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Publication numberUS4911843 A
Publication typeGrant
Application numberUS 07/281,747
Publication dateMar 27, 1990
Filing dateDec 9, 1988
Priority dateDec 9, 1988
Fee statusPaid
Also published asUSRE36651, USRE37181
Publication number07281747, 281747, US 4911843 A, US 4911843A, US-A-4911843, US4911843 A, US4911843A
InventorsDavid J. Hunniford, H. Forbes Davis
Original AssigneeDavis Water And Waste Industries, Inc.
Export CitationBiBTeX, EndNote, RefMan
External Links: USPTO, USPTO Assignment, Espacenet
Process for removal of dissolved hydrogen sulfide and reduction of sewage BOD in sewer or other waste systems
US 4911843 A
Abstract
Removal of dissolved hydrogen sulfide and a reduction in BOD is achieved by the addition of nitrate ions to waste systems in an amount sufficient to stimulate growth of bacteria which utilize dissolved hydrogen sulfide in their metabolism. Specifically, about 2.4 lbs. oxygen per lb. of sulfide is required.
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Claims(28)
What is claimed is:
1. A process for removing dissolved hydrogen sulfide from waste systems comprising the steps of:
(a) adding nitrate ions to the waste in accordance with a ratio of at least 2.4 parts nitrate oxygen for each 1 part dissolved sulfide in order to provide a source of oxygen for naturally occurring bacteria present in the waste which utilize dissolved hydrogen sulfide in their metabolism;
(b) providing sufficient time to culture said bacteria within said waste systems; and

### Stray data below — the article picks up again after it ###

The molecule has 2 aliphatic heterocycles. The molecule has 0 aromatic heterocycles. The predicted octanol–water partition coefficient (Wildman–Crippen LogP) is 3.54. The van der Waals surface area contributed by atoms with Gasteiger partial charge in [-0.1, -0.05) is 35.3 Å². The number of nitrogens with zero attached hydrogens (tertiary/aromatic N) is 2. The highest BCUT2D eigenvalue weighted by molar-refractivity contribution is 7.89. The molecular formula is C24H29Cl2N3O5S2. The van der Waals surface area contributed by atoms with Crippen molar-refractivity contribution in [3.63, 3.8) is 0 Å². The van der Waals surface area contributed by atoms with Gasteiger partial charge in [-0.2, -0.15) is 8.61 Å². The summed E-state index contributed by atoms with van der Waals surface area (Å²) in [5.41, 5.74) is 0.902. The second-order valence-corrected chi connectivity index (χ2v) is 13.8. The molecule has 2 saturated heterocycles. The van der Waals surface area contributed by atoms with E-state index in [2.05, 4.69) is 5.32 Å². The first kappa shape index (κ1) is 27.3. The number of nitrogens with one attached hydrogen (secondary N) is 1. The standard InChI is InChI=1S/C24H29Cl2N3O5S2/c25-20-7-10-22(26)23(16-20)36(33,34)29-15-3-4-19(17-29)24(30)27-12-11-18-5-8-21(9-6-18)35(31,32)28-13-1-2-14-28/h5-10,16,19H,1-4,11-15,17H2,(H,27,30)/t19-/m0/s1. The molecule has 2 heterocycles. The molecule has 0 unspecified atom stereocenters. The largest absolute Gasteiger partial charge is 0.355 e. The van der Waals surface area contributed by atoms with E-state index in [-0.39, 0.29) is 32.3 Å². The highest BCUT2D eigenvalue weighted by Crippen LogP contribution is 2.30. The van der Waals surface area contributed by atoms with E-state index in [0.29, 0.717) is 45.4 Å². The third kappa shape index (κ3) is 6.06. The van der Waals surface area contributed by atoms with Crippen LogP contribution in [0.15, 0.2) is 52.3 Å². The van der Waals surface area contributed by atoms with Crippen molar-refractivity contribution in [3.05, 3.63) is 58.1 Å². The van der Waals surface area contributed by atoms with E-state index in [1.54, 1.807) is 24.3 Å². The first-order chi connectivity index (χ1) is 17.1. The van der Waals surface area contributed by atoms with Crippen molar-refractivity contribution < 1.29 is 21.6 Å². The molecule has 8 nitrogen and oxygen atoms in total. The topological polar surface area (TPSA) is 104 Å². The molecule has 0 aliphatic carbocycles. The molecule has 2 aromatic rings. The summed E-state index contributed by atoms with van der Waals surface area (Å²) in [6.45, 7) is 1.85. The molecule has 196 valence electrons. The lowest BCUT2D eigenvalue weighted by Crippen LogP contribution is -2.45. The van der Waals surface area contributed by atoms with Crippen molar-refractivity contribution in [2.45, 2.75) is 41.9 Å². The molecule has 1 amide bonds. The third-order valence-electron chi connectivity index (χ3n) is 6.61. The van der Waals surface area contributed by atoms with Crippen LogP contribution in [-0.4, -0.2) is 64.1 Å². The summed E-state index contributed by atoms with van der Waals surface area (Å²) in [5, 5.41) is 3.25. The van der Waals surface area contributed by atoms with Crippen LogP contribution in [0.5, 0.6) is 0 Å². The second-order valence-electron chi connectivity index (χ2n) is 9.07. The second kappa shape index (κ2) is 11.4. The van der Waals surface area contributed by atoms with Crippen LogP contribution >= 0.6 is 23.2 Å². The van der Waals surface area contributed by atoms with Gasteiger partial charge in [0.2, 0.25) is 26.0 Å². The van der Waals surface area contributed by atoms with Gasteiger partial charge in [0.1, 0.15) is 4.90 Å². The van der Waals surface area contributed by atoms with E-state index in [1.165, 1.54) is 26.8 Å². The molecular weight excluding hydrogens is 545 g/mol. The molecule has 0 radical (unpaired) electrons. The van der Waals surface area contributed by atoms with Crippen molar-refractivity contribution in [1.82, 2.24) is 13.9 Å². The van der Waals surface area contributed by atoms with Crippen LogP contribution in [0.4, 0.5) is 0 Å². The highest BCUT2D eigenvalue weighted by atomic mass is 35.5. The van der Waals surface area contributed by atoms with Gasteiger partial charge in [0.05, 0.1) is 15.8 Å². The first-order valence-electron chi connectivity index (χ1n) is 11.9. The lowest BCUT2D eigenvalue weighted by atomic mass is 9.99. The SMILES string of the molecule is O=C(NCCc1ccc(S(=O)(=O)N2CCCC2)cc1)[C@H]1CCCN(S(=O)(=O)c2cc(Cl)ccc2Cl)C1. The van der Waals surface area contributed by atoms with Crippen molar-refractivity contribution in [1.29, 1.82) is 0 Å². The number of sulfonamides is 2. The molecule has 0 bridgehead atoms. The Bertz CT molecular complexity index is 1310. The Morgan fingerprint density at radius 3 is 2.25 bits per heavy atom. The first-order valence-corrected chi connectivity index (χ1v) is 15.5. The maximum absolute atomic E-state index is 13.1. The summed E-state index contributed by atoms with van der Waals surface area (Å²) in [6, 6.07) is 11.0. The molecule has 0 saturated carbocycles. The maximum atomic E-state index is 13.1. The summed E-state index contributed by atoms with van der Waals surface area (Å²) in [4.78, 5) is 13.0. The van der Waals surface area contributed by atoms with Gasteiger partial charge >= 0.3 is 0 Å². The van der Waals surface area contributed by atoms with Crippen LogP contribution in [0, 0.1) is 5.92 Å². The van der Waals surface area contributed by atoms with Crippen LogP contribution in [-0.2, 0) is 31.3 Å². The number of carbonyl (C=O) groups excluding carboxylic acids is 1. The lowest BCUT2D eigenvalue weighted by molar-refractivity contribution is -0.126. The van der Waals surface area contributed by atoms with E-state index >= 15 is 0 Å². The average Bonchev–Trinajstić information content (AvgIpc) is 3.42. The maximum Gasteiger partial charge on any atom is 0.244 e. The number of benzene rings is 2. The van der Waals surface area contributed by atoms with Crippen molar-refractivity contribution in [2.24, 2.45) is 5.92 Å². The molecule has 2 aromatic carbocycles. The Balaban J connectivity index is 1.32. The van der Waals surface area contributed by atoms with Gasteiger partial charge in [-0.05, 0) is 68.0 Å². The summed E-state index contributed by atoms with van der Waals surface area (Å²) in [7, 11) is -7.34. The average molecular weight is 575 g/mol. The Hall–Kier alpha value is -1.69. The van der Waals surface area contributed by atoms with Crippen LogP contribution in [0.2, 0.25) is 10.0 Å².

(c) providing ongoing time sufficient to enable said bacteria to remove the dissolved hydrogen sulfide.
2. A process according to claim 1 wherein said nitrate ions are provided by the addition of sodium nitrate to the waste.
3. A process according to claim 1 wherein said nitrate ions are provided by the addition of calcium nitrate to the waste.
4. A process according to claims 2 or 3 wherein a period of from about 8 to about 96 hours is provided in the practice of step (b).
5. A process according to claims 2 or 3 wherein a period of from about 24 to about 48 hours is provided in the practice of step (b).
6. A process according to claims 2 or 3 wherein a period of from about 1.5 to about 20 hours is provided in the practice of step (c).
7. A process according to claims 2 or 3 wherein a period of from about 3 to about 12 hours is provided in the practice of step (c).
8. A process according to claim 1 wherein a period of from 8 to about 96 hours is provided in the practice of step (b).
9. A process according to claim 8 wherein a period from about 1.5 to about 20 hours is provided in the practice of step (c).
10. A process according to claim 8 wherein a period from about 3 to about 12 hours is provided in the practice of step (c).
11. A process according to claim 1 wherein a period of from about 24 to about 48 hours is provided in the practice of step (b).
12. A process according to claim 11 wherein a period of from about 1.5 to about 20 hours is provided in the practice of step (c).
13. A process according to claim 11 wherein a period of from about 3 to about 12 hours is provided in the practice of step (c).
14. A process according to claim 1 wherein a period of from about 1.5 to about 20 hours is provided in the practice of step (c).
15. A process according to claim 1 wherein a period of from 3 to about 12 hours is provided in the practice of step (c).
16. A process according to claim 1 wherein sewage BOD is also reduced by up to about 70%.
17. A process according to claim 1 wherein said process further eliminates minor odors associated with other sulphur-containing compounds.
18. A process for removing from waste systems dissolved hydrogen sulfide and other minor odors associated with other sulphur-containing compounds comprising the steps of: providing a source of oxygen in the form of nitrate in the form of nitrate in the waste in sufficient amount to cause naturally occurring bacteria in the waste which utilize dissolved hydrogen sulfide and sulfur in their metabolism to grow, and providing sufficient time for the bacteria to culture in said waste, to thereby initiate a biochemical reaction which has the following half reactions: